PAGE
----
Showing all 4 results
Burdock, Okinawa Long (Organic)$3.50–$25.00
A variety originating in Okinawa, an island of southern Japan. The people of Okinawa are known for their long lives and health, which burdock may play a part. Often cooked in soups or pickled, it is known for its healing properties and high vitamin content. Beautiful flowers. The burdock root’s ability to penetrate heavy clay subsoil can help improve drainage, but be careful – once burdock is in your garden it is difficult to get it all out. Given to The Seed Ambassadors Project in 2006 by the proprietors of Urtegartneriet, a small Danish biodynamic seed company.
Parsley Root, Hilmar (Organic)$3.80–$6.80
Pure white, 8” half-long shaped root vegetable with a mild parsley flavor. Roots are broad at shoulders, tapering to a point. Very aromatic and great in soups or roasted in the oven. Hilmar really shines as a winter vegetable when it sweetens up after a frost. Plus it’s very cold hardy – it was one of the crops that overwintered outside during our record cold snap in December 2013 with lows of 5° F! Leaves are also edible. Of the several varieties of parsley root we have tried, Hilmar is hands down the most vigorous – important for a root vegetable that, like parsnips, is relatively slow to start. Big strong tops make for good weed competitiveness, easy harvest and are nice for bunching. Sow in early June for harvest in October through February.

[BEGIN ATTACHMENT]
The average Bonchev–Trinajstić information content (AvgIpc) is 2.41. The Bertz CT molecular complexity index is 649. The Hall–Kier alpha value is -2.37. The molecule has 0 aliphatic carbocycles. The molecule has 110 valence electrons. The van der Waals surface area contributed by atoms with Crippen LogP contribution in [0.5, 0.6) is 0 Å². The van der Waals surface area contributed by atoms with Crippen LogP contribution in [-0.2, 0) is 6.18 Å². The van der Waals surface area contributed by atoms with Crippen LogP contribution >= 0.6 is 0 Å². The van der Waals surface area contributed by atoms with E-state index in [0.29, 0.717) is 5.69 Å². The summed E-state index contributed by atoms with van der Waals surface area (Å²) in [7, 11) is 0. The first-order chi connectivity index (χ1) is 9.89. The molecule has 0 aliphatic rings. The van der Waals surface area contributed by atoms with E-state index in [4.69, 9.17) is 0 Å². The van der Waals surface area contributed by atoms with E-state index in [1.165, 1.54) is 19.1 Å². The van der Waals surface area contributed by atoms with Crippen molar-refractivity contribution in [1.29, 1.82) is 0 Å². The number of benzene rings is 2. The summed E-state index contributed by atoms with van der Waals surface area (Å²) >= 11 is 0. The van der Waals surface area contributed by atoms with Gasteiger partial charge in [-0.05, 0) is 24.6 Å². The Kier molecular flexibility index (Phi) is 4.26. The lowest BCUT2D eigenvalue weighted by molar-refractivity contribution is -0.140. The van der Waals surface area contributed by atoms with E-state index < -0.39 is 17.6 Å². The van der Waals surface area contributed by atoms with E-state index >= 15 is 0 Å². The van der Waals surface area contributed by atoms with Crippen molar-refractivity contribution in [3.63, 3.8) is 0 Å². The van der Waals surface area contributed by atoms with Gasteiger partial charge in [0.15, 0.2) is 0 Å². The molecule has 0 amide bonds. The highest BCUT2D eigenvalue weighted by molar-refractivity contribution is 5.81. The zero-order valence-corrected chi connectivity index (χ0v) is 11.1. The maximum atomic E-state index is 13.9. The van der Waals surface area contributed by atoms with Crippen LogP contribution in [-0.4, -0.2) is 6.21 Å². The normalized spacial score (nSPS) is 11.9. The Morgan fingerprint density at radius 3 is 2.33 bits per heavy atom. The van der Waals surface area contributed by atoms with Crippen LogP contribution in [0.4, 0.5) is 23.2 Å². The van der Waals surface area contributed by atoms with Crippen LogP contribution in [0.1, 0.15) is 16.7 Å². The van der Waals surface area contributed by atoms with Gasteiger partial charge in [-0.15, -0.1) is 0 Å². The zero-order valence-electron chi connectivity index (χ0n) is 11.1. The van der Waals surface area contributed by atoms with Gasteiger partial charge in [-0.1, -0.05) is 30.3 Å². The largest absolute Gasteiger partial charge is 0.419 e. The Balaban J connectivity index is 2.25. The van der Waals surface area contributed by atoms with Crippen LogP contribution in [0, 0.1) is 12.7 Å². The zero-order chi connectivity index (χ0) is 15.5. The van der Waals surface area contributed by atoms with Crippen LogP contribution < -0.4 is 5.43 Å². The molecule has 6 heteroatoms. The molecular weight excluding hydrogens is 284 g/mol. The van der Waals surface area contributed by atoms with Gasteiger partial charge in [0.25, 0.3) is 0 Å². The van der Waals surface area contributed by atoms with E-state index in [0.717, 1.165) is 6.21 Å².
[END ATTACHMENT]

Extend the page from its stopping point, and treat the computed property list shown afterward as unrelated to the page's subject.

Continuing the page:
Salsify, Fiore Blu (Organic)$3.50–$12.50
Yet another delicious root crop common in Europe but rarely grown here in the US. Hopefully we can change that as salsify has much to offer! Roots grow to the size and shape of imperator type carrots but with a cream colored skin. Flavor is said to resemble oysters, and salsify is sometimes known as “oyster plant.” We find this variety to have a good mild flavor, making it very versatile in the kitchen. Young roots can be eaten raw, grated in salads. Full-sized roots are best cooked. Flowering shoots can be eaten like asparagus, and flowers can be eaten whole or used as garnish. Unharvested roots bloom with vibrant purple flowers in the second year, and have been planted for showy flowers alone. Known to be used medicinally for liver and gall bladder support. Produces best when direct sown April-May. Hardy to zone 5, this variety contributed greatly to the diversity of our winter CSA and we highly recommend it for the winter garden. Self-seeds freely if allowed to flower, which for us isn’t a bad thing.
Scorzonera, Hoffman’s Schwarze Pfahl (Organic)5 out of 5$3.50–$12.50
This root vegetable has black skin and mild-flavored white flesh. Leaves provide reliable winter greens, and bright yellow flowers in second year are edible. That’s right: three vegetables in one! Not only is this a standby and delicious winter food but it is a true perennial perfect for the permaculture garden. We found it to be an important addition to our winter CSA alongside the burdock and salsify. Young leaves are delicious in salad and older leaves are great lightly cooked. The leaves and roots both have a nutty lettuce-like flavor. One of the few vegetables that can go through 5°F without flinching and is reputed to survive -10°F! Hoffman’s Schwarze Pfahl is known for good size, shape, consistency and flavor. From German seed company, Bingenheimer Saatgut. Aka, Black Salsify.